As we’ve explored ad nauseum, CBD coffee is literally everywhere , amid widespread claims that CBD takes the jittery edge off cold brews and double-shot lattes to the relief of overworked but anxious Millennials nationwide. One coffee shop in Maine, though, has not reaped the rewards of the trend, and thinks we should maybe not even call it “CBD coffee” at all. As Bloomberg reported late last week , to Mary Allen Lindemann and Alan Spear, “CBD” means something other than cannabidiol: It’s the trademark of their Portland-based coffee shop Coffee By Design , which has been around since 1994.
In 2010, they trademarked “CBD” for both coffee and coffee shops, then rebranded all their logos from Coffee by Design to CBD in 2017, reported the Portland Press Herald . Around that time, Maine legalized weed, and cannabidiol—also known as “CBD”—became coffee’s coolest addition since almond milk. As Lindemann and Spear told Bloomberg, the growth of CBD, the additive, is causing confusion for fans of CBD (both the substance and the shop), and now they’re considering their legal options.
Customers reportedly thought CBD drinks from other coffee shops were Coffee By Design, but with higher prices. Then, they started wanting CBD to serve, you know, CBD. These days, if you Google the words “CBD” and “coffee,” Coffee By Design doesn’t even come up until the fourth page of search results, at which point your eyes have probably glazed over from all the articles of its purported health benefits. Basically, you’re probably pretty unlikely to think of CBD in terms of the 25-year-old Maine coffee shop unless you’ve been going there for a while.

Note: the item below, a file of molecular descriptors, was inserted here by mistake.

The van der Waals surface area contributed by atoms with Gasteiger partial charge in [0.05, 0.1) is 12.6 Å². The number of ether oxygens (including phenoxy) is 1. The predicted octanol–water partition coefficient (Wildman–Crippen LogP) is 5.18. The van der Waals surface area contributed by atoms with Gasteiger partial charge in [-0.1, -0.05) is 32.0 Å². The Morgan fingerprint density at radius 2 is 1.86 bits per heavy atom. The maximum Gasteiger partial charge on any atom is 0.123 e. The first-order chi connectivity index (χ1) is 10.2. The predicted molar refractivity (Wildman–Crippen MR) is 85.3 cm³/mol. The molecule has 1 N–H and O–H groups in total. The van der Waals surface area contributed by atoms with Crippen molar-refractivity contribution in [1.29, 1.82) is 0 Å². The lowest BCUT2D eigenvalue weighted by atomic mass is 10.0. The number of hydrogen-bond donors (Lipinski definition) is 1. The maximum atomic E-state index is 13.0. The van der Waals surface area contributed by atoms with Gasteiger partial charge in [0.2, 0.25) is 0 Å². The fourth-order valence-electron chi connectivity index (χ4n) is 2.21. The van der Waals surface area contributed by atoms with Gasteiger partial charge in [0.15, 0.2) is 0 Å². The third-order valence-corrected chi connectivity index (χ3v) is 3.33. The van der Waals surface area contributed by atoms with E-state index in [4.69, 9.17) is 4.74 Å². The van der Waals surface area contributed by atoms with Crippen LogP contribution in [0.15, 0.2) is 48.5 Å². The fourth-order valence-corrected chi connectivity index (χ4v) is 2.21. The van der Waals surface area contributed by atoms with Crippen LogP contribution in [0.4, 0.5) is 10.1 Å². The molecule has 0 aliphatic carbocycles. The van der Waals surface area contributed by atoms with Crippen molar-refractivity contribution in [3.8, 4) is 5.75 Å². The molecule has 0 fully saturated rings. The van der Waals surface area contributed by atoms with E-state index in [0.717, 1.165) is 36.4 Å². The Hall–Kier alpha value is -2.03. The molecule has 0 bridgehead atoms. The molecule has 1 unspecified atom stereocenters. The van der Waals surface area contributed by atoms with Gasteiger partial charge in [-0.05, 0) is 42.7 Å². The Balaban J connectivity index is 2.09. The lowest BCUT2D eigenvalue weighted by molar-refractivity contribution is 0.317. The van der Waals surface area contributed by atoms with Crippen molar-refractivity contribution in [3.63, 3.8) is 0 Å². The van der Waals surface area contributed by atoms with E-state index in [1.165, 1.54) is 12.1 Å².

Because of all that, Lindemann and Spear see CBD oil-dosed cold brews—sold as “CBD cold brew,” for example—as a trademark violation. They think that their trademark should prevent other coffee shops and coffee products from using the phrase, especially in New England, and they’re talking it all over with their lawyer. (MUNCHIES has reached out to Coffee By Design for comment; we have not yet received a response.)
For unrelated reasons, at the start of the month , the Maine Department of Health ordered stores to stop selling food containing CBD. If that hadn’t happened, CBD’s owners were ready to start calling coffee shops, according to multiple reports. To them, “cannabidiol coffee” is fine, and even “CBD extract coffee” is OK, though coffee shops might find those don’t roll off the tongue as easily. If CBD stuff ends up on the market again, though, the trademark concerns will continue.
There is one way that this could all work out in an extremely chill way. Alas, CBD’s owners reportedly told Bloomberg that they aren’t looking to take advantage of the cannabis market right now.